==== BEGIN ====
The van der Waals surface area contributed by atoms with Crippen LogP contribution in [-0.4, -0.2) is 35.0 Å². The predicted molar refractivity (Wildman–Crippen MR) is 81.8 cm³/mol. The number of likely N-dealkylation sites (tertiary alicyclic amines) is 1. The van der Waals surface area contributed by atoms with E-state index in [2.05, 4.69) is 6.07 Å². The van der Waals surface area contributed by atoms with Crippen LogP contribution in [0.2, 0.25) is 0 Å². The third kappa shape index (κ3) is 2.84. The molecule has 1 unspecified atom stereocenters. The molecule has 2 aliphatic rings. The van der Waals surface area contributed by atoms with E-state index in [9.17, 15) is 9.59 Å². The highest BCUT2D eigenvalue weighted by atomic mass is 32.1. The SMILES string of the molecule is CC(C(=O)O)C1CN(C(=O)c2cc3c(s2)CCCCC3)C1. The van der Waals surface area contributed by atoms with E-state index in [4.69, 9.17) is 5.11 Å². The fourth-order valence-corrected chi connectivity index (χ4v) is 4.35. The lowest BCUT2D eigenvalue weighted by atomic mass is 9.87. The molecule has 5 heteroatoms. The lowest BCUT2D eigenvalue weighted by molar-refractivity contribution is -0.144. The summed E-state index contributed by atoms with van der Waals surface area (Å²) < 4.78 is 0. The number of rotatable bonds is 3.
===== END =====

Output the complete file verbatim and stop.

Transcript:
The van der Waals surface area contributed by atoms with Crippen LogP contribution in [-0.4, -0.2) is 35.0 Å². The predicted molar refractivity (Wildman–Crippen MR) is 81.8 cm³/mol. The number of likely N-dealkylation sites (tertiary alicyclic amines) is 1. The van der Waals surface area contributed by atoms with E-state index in [2.05, 4.69) is 6.07 Å². The van der Waals surface area contributed by atoms with Crippen LogP contribution in [0.2, 0.25) is 0 Å². The third kappa shape index (κ3) is 2.84. The molecule has 1 unspecified atom stereocenters. The molecule has 2 aliphatic rings. The van der Waals surface area contributed by atoms with E-state index in [9.17, 15) is 9.59 Å². The highest BCUT2D eigenvalue weighted by atomic mass is 32.1. The SMILES string of the molecule is CC(C(=O)O)C1CN(C(=O)c2cc3c(s2)CCCCC3)C1. The van der Waals surface area contributed by atoms with E-state index in [4.69, 9.17) is 5.11 Å². The fourth-order valence-corrected chi connectivity index (χ4v) is 4.35. The lowest BCUT2D eigenvalue weighted by atomic mass is 9.87. The molecule has 5 heteroatoms. The lowest BCUT2D eigenvalue weighted by molar-refractivity contribution is -0.144. The summed E-state index contributed by atoms with van der Waals surface area (Å²) < 4.78 is 0. The number of rotatable bonds is 3.